Lifetime Associates: Pat Schloemer
A native of Cincinnati, Ohio, Lifetime Associate Pat Schloemer says that it was a faith-sharing group at her parish, St. William in Price Hill, which led to her eventual relationship with the Sisters of Charity Community. Left desiring more, a dear friend from the group told her about the SC Associate program, and soon after, Pat’s new journey began.
Pat’s initial association with the Community began in her younger years. Her aunt, S. Mary Clotilde (Katie Higgins), was a Sister of Charity of Cincinnati and she recalls regular Sunday visits to the Motherhouse and spending much of her childhood there. Raised by a strong Catholic mother, Pat says her mother would ask her to remember as much as she could from the Sisters she met and then relay that information back to her. This was a habit that Pat carried with her throughout life, keeping an attentive ear to others concerning her faith.
The widow, mother of five and grandmother of 11 reconnected with the Sisters of Charity while working as the librarian at St. William’s Grade School. During her 25 years at the school, Pat became acquainted with many Sisters of Charity, including the late S. Barbara Huber, who greatly aided her on her journey towards Association. “She offered me different readings with which to pray and ponder every week,” said Pat.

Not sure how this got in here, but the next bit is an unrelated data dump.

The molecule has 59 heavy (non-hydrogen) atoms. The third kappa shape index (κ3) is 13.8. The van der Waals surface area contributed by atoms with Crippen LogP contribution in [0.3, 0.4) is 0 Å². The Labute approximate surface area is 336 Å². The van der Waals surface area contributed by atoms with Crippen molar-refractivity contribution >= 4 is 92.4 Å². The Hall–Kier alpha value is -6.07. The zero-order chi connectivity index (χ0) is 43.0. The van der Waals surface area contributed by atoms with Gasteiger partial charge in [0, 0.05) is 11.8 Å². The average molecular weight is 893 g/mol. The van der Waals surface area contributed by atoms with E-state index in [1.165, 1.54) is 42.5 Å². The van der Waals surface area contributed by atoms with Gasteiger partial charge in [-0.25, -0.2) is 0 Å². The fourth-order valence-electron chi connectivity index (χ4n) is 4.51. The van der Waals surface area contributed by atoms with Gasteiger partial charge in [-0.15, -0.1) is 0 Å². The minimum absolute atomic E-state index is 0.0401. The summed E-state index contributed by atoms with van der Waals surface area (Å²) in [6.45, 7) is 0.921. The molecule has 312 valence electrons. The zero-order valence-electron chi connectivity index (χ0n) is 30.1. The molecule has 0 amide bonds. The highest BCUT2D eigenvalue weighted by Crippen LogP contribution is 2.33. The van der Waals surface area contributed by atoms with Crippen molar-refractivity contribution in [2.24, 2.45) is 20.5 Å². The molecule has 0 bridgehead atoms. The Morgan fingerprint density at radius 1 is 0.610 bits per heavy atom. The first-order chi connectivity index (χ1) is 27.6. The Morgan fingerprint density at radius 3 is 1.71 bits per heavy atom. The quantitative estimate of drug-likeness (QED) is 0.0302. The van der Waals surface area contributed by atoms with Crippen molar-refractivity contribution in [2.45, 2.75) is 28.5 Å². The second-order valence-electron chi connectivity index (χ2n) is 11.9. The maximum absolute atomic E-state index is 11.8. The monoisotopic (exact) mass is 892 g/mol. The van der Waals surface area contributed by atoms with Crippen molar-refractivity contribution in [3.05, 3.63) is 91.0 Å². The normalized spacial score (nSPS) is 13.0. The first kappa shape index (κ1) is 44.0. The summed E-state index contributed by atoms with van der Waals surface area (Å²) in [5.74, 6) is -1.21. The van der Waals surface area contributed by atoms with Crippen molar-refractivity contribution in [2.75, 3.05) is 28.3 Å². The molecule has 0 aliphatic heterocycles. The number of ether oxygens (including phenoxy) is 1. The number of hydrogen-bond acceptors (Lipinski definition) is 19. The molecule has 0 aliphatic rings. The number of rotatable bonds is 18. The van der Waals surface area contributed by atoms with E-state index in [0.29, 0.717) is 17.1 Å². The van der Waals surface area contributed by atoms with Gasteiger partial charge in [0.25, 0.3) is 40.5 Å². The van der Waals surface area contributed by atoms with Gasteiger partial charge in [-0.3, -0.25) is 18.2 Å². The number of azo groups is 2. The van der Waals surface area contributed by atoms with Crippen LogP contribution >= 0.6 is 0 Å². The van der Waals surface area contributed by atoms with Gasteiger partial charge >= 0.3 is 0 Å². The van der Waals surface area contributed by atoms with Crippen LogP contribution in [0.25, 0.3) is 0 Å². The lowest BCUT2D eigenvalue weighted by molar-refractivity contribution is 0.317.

“I know the Lord led me to this relationship with the Community,” Pat said at the time of her 25th anniversary as an Associate. “I have known the support of many friends I have made and have felt the power of their prayers offered for me and my family during some difficult times.”
Making her commitment as an Associate in 1989, Pat says her early years as an Associate were busy with family, aging parents and then the death of her husband. Throughout those years Pat said she had “my Sisters” to pray and walk with me. Their support and availability when she needed it most was a comfort along the way. She also found a true connection with founders Elizabeth Seton and Mother Margaret George, who were also widows. “Mother Seton and Mother Margaret were wonderful examples of going through all this with the Lord’s help and were a source of great strength.” She added that Elizabeth’s love of the Eucharist and Sacred Scripture and her letters helped Pat to look at the challenges coming into her life as she would have.
In her retirement years Pat has enjoyed volunteering, which has included visiting with Sisters at Mother Margaret Hall weekly, taking Eucharist to those who can’t attend Mass. “Seventeen Sisters lived at St. William convent when I was librarian,” she said. “Many of them are at the Mount now. So, it feels like a continuation of what was started back then. I look around the chapel and think about how many lives have been touched by them and I am overwhelmed.”
She also enjoys the opportunity to step back, catch up on a book, travel, and most of all, ‘be.’ Retreats and days of prayer at the Motherhouse have been high on her priority list.
Grateful to the many Spirit-filled women who guided her through the years, Pat says making her lifetime commitment to the Community was an extension of the commitment she made 31 years ago. “I have so much to be grateful for, especially for [the Sisters],” she concluded.